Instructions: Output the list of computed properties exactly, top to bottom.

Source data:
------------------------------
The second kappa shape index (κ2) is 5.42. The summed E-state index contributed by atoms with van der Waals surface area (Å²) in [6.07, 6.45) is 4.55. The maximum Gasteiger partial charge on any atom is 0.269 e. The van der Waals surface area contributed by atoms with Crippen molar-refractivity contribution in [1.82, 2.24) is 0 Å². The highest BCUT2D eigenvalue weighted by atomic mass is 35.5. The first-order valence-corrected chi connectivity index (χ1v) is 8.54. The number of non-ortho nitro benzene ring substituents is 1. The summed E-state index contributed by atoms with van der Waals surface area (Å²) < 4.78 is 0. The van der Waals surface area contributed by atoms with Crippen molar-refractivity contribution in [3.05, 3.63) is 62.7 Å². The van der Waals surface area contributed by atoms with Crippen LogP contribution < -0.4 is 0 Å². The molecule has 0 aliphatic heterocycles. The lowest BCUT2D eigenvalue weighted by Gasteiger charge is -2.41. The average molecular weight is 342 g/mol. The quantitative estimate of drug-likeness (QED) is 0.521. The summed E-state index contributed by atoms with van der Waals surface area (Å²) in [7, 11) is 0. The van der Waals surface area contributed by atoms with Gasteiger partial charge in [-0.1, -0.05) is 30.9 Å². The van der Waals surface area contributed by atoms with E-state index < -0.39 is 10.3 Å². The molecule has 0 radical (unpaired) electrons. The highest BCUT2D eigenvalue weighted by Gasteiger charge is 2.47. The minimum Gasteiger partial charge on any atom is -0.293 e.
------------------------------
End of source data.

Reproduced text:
The second kappa shape index (κ2) is 5.42. The summed E-state index contributed by atoms with van der Waals surface area (Å²) in [6.07, 6.45) is 4.55. The maximum Gasteiger partial charge on any atom is 0.269 e. The van der Waals surface area contributed by atoms with Crippen molar-refractivity contribution in [1.82, 2.24) is 0 Å². The highest BCUT2D eigenvalue weighted by atomic mass is 35.5. The first-order valence-corrected chi connectivity index (χ1v) is 8.54. The number of non-ortho nitro benzene ring substituents is 1. The summed E-state index contributed by atoms with van der Waals surface area (Å²) < 4.78 is 0. The van der Waals surface area contributed by atoms with Crippen molar-refractivity contribution in [3.05, 3.63) is 62.7 Å². The van der Waals surface area contributed by atoms with Crippen LogP contribution < -0.4 is 0 Å². The molecule has 0 aliphatic heterocycles. The lowest BCUT2D eigenvalue weighted by Gasteiger charge is -2.41. The average molecular weight is 342 g/mol. The quantitative estimate of drug-likeness (QED) is 0.521. The summed E-state index contributed by atoms with van der Waals surface area (Å²) in [7, 11) is 0. The van der Waals surface area contributed by atoms with Gasteiger partial charge in [-0.1, -0.05) is 30.9 Å². The van der Waals surface area contributed by atoms with E-state index < -0.39 is 10.3 Å². The molecule has 0 radical (unpaired) electrons. The highest BCUT2D eigenvalue weighted by Gasteiger charge is 2.47. The minimum Gasteiger partial charge on any atom is -0.293 e.